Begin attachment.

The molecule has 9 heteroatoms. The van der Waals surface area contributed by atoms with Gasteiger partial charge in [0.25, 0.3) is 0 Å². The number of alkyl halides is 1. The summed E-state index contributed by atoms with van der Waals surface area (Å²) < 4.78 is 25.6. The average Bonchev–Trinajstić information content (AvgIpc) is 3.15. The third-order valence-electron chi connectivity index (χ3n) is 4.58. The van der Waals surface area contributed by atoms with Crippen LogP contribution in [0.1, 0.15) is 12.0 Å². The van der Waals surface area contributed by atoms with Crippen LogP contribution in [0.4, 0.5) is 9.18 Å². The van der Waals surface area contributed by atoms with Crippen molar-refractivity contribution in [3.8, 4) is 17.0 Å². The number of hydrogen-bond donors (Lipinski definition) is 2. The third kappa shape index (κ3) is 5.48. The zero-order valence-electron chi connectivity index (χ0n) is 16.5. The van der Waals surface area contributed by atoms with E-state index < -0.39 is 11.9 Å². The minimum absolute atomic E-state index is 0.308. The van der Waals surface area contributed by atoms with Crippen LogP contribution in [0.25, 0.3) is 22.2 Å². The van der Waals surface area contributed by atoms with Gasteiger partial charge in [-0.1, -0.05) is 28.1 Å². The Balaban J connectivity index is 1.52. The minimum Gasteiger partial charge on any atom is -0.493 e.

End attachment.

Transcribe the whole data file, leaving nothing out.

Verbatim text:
The molecule has 9 heteroatoms. The van der Waals surface area contributed by atoms with Gasteiger partial charge in [0.25, 0.3) is 0 Å². The number of alkyl halides is 1. The summed E-state index contributed by atoms with van der Waals surface area (Å²) < 4.78 is 25.6. The average Bonchev–Trinajstić information content (AvgIpc) is 3.15. The third-order valence-electron chi connectivity index (χ3n) is 4.58. The van der Waals surface area contributed by atoms with Crippen LogP contribution in [0.1, 0.15) is 12.0 Å². The van der Waals surface area contributed by atoms with Crippen LogP contribution in [0.4, 0.5) is 9.18 Å². The van der Waals surface area contributed by atoms with Crippen molar-refractivity contribution in [3.8, 4) is 17.0 Å². The number of hydrogen-bond donors (Lipinski definition) is 2. The third kappa shape index (κ3) is 5.48. The zero-order valence-electron chi connectivity index (χ0n) is 16.5. The van der Waals surface area contributed by atoms with E-state index < -0.39 is 11.9 Å². The minimum absolute atomic E-state index is 0.308. The van der Waals surface area contributed by atoms with Crippen LogP contribution in [0.25, 0.3) is 22.2 Å². The van der Waals surface area contributed by atoms with Gasteiger partial charge in [-0.1, -0.05) is 28.1 Å². The Balaban J connectivity index is 1.52. The minimum Gasteiger partial charge on any atom is -0.493 e.